CDC closes contamination recall, formula recall remains

CDC closes contamination recall, formula recall remains


The CDC announced Thursday that it has closed its baby formula investigation due to contamination concerns, with no additional cases identified as part of the investigation, according to the FDA’s website.


What You Need To Know

  • The CDC announced that it has closed its baby formula investigation due to contamination concerns
  • No additional cases have been identified as part of the investigation
  • Although the investigation has come to an end, baby formula shortage problems continue to remain, and the recall is still in effect

There has been a short supply of baby formula nationwide for months, due to pandemic-related supply chain issues. That shortage then crisis levels after four children became sick, and two died, after suspected bacterial contamination of formula which originated from Abbot Nutrition’s formula plant in Sturgis, Michigan. The FDA’s Coordinated Outbreak Response and Evaluation (CORE) Network, along with the CDC and state and local partners investigating the issue.

According to the FDA, CORE is no longer investigating the incident, but the FDA established an Incident Management Group (IMG) on April 1, to continue to work on supply chain and food safety issues.

However, although the investigation has come to an end, baby formula shortage problems continue to remain around the country, and the recall is still in effect.

The FDA is warning consumers not to use recalled Similac, Alimentum, or EleCare powdered infant formulas. Products that have been recalled can be found by the 7 to 9 digit code and expiration date on the bottom of the package (see image below). Products are included in the recall if they meet all three conditions listed below:

  • the first two digits of the code are 22 through 37 and
  • the code on the container contains K8, SH, or Z2, and
  • the expiration date is 4-1-2022 (APR 2022) or later.

(FDA.gov)

(FDA.gov)

(FDA.gov)

In addition to products with the above descriptions, Abbott Nutrition has recalled Similac PM 60/40 with a lot code 27032K80 (can) / 27032K800 (case). As of now, Similac PM 60/40 with lot code 27032K80 (can) / 27032K800 (case) is the only type and lot of this specialty formula being recalled. Additional recall information for the initial recall is available on the FDA website. The FDA says parents can also enter their product lot code on the company’s website to check if it is part of the recall.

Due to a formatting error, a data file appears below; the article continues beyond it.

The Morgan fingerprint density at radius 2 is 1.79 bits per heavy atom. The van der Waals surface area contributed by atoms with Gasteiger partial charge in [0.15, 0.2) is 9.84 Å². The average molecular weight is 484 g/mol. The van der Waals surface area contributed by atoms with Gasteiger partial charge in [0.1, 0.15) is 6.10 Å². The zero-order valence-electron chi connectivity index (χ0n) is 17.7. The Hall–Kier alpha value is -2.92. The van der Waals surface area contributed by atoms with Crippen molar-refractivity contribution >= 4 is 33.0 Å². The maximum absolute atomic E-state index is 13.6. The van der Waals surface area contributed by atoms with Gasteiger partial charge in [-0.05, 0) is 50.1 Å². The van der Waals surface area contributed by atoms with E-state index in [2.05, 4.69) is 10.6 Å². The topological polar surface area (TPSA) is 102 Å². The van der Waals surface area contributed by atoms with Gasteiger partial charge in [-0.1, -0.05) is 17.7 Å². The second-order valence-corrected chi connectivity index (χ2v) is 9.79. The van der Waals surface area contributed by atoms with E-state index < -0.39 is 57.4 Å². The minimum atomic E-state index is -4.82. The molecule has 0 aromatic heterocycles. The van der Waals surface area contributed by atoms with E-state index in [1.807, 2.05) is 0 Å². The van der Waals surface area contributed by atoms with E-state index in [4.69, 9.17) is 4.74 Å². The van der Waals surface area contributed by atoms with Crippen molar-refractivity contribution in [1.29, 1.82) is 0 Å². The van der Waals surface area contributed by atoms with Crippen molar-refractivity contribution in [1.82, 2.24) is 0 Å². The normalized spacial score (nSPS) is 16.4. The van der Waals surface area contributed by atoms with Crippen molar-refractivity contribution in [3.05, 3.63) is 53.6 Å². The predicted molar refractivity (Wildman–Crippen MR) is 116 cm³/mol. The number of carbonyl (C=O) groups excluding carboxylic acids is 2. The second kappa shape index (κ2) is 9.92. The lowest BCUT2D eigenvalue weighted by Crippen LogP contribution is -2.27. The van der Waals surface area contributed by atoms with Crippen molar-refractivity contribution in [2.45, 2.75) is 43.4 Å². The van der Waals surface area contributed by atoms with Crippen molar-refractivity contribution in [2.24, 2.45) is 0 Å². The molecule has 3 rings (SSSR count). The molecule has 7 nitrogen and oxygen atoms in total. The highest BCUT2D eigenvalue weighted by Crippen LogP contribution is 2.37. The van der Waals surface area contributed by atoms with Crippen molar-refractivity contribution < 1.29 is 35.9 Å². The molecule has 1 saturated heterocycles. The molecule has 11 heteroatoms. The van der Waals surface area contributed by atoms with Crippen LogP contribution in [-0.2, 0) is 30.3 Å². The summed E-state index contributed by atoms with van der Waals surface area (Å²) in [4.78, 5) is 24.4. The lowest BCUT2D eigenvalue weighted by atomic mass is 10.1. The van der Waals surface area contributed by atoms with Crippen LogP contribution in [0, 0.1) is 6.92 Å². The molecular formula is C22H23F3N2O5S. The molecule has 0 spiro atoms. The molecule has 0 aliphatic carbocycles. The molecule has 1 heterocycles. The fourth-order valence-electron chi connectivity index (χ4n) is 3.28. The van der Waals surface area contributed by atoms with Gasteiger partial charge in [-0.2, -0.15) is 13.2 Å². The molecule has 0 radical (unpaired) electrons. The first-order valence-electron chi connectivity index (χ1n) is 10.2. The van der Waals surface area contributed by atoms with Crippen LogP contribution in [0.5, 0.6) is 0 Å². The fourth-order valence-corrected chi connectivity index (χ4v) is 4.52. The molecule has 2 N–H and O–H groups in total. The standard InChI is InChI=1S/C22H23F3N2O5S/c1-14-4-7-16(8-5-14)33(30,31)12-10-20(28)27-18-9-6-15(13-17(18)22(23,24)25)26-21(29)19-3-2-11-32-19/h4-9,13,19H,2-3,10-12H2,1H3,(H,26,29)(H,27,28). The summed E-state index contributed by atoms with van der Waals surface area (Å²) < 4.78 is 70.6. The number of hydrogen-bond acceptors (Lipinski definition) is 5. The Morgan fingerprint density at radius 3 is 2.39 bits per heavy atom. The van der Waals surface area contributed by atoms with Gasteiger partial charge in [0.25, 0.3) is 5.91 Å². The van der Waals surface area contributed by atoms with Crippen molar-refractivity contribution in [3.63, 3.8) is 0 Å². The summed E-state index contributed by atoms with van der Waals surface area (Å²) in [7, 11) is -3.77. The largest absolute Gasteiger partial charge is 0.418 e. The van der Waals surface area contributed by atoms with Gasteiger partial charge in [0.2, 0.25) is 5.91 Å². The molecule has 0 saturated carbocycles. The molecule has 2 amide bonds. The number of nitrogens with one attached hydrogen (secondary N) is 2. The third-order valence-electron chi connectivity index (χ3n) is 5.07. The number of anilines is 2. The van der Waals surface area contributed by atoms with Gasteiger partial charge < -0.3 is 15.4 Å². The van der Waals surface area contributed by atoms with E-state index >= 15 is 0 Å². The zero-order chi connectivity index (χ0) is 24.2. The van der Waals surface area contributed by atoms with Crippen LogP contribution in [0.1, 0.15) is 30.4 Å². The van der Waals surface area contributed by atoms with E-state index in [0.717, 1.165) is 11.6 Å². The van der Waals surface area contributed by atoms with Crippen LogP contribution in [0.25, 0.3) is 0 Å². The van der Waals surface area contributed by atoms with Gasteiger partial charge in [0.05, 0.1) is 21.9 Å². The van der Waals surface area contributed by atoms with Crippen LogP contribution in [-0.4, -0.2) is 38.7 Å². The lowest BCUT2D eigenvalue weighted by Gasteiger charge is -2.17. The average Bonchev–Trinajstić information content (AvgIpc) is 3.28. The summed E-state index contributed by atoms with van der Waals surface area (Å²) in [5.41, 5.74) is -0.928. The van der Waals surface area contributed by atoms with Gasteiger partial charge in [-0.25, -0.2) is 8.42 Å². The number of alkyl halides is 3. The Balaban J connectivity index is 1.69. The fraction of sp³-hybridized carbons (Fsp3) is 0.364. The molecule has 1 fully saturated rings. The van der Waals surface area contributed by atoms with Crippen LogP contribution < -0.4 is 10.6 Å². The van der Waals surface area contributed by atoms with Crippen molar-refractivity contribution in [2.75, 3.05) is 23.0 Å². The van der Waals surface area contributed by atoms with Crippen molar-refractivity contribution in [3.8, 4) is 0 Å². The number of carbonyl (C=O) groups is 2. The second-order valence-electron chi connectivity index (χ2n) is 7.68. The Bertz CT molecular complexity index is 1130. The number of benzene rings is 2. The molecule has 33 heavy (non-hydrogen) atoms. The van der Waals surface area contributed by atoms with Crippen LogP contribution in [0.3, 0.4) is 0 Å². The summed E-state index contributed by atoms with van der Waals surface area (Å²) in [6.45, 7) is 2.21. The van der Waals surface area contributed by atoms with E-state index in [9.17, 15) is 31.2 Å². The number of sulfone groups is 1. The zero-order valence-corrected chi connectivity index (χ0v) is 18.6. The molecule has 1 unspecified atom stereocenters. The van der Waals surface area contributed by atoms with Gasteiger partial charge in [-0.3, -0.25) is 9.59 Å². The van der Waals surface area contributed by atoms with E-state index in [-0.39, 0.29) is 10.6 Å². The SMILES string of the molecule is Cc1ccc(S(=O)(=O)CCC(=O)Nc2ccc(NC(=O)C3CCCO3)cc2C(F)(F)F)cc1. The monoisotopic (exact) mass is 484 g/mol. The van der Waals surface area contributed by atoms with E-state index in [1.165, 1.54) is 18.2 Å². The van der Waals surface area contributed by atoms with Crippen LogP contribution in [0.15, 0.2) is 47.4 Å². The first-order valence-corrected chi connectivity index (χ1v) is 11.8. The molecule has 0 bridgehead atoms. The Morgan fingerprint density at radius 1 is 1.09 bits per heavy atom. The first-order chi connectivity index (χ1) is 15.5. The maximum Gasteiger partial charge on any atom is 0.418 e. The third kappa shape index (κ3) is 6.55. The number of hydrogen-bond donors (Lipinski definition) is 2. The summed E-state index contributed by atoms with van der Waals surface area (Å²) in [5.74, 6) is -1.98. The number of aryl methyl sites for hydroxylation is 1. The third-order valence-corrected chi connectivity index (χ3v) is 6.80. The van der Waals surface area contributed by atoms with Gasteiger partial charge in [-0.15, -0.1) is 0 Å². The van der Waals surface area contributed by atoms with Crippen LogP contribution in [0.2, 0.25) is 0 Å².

Additional information for parents and caregivers of infants receiving medical specialty infant formulas and individuals using certain medical foods is available below.

Liquid formula products are not included in the recalls.

The FDA says parents and caregivers should never dilute infant formula and should not make or feed homemade infant formula to infants. It is also important to avoid buying imported formula through online sales, as it has the potential to be counterfeit.

Contact your child’s healthcare provider for recommendations on changing feeding practices if you are unable to find your regular formula.

For those who get infant formula through WIC, which is a federal program similar to food stamps that helps women, infants and children, do not throw the formula out. Instead, you should bring it to the store for a refund and exchange or call the company at 1-800-986-8540 for assistance. WIC recipients should be able to get a different brand of similar formula. Contact your local WIC clinic for additional information. Also see:

More information on Cronobacter and infant formula is available on CDC’s website.